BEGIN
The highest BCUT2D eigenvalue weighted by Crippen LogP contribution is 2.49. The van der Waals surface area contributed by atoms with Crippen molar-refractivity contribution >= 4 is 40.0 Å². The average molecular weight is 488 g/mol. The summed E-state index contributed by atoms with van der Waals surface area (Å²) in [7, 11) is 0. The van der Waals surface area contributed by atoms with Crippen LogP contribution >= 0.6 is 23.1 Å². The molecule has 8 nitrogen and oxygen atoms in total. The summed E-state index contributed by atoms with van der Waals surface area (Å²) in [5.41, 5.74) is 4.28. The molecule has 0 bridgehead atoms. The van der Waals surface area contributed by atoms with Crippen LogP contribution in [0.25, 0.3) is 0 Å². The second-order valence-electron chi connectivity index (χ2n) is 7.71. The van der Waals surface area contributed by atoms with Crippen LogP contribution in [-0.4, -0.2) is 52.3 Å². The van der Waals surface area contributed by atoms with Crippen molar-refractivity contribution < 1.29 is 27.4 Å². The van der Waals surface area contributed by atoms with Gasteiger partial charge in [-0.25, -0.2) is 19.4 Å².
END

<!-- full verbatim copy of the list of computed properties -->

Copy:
The highest BCUT2D eigenvalue weighted by Crippen LogP contribution is 2.49. The van der Waals surface area contributed by atoms with Crippen molar-refractivity contribution >= 4 is 40.0 Å². The average molecular weight is 488 g/mol. The summed E-state index contributed by atoms with van der Waals surface area (Å²) in [7, 11) is 0. The van der Waals surface area contributed by atoms with Crippen LogP contribution >= 0.6 is 23.1 Å². The molecule has 8 nitrogen and oxygen atoms in total. The summed E-state index contributed by atoms with van der Waals surface area (Å²) in [5.41, 5.74) is 4.28. The molecule has 0 bridgehead atoms. The van der Waals surface area contributed by atoms with Crippen LogP contribution in [0.25, 0.3) is 0 Å². The second-order valence-electron chi connectivity index (χ2n) is 7.71. The van der Waals surface area contributed by atoms with Crippen LogP contribution in [-0.4, -0.2) is 52.3 Å². The van der Waals surface area contributed by atoms with Crippen molar-refractivity contribution < 1.29 is 27.4 Å². The van der Waals surface area contributed by atoms with Gasteiger partial charge in [-0.25, -0.2) is 19.4 Å².